Maria Matzir and Amival Toj leave the local food bank after picking up food and school supplies, Wednesday, Aug. 13, 2008, in Postville, Iowa. A May 12, 2008 raid by Immigration and Customs Enforcement at Agriprocessors, the world's largest kosher meatpacking plant in Postville, Iowa, was the largest immigration raid in U.S. history. (AP Photo/Charlie Neibergall)
IOWA CITY, Iowa (AP) -- A kosher meatpacking plant that was the site of one of the nation's largest immigration raids was fined nearly $10 million by the state Wednesday over accusations that it violated state labor laws.
Iowa Labor Commissioner Dave Neil assessed the civil penalties against Agriprocessors in Postville for what he called repeated violations of Iowa's wage laws from January 2006 to June 2008.
"Once again, Agriprocessors has demonstrated a complete disregard for Iowa law," Neil said in a statement. "This continued course of violations is a black mark on Iowa's business community."
Iowa Workforce Development, the state's labor agency, spent months before and after the May 12 raid examining internal company documents, said agency spokeswoman Kerry Koonce. Documents included time sheets, payroll and wage stubs, she said.
The civil penalties totaled $9.99 million, including $339,700 for the illegal deduction of "sales tax/miscellaneous" costs nearly 3,400 times; $9.6 million for illegally deducting money from 2,001 employees for protective clothing more than 96,000 times; and for failing to pay 42 employees their last paychecks following the raid by immigration agents.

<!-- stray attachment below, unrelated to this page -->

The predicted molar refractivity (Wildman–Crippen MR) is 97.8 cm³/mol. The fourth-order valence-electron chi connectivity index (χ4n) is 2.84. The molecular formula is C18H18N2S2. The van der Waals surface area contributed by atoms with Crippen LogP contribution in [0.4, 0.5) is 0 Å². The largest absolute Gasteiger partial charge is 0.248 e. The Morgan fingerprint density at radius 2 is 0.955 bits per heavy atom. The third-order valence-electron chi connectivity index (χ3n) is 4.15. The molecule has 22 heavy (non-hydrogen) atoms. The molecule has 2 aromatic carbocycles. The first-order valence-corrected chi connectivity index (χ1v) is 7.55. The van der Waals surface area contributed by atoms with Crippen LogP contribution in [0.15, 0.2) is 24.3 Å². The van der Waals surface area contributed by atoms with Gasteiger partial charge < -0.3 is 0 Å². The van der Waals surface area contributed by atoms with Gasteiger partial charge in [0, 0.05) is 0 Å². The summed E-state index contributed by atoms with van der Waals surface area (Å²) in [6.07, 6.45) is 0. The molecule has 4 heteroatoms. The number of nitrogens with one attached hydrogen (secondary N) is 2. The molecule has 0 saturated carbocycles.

An Agriprocessors spokesman didn't immediately respond to a call seeking comment. The company has 30 days to contest the proposed fines.
The fines are the latest trouble for Agriprocessors since the raid, in which 389 people were arrested.
In September, the plant owner and managers were charged with 9,311 misdemeanors alleging they illegally hired minors and let children younger than 16 handle dangerous equipment. The complaint filed by the Iowa attorney general's office said the violations involved 32 illegal-immigrant children younger than 18, including seven who were not yet 16.
Two human resources employees - Laura Althouse and Karina Freund - also were accused of federal violations of helping illegal workers use false documents to work at the plant.
Althouse pleaded guilty Wednesday in federal court in Cedar Rapids to conspiracy to harbor undocumented immigrants for financial gain and aggravated identity theft. Her trial is scheduled for Nov. 17.
Althouse, 38, of Postville, originally faced the conspiracy charge, as well as charges of aiding and abetting document fraud and aiding and abetting aggravated identity theft. Her lawyer didn't respond to calls seeking comment.
The U.S. attorney's office said Althouse remains free on bail, pending sentencing. She faces up to 10 years in prison and a $250,000 fine on the conspiracy charge, and up to two years in prison and a $250,000 fine on the aggravated identity theft charge.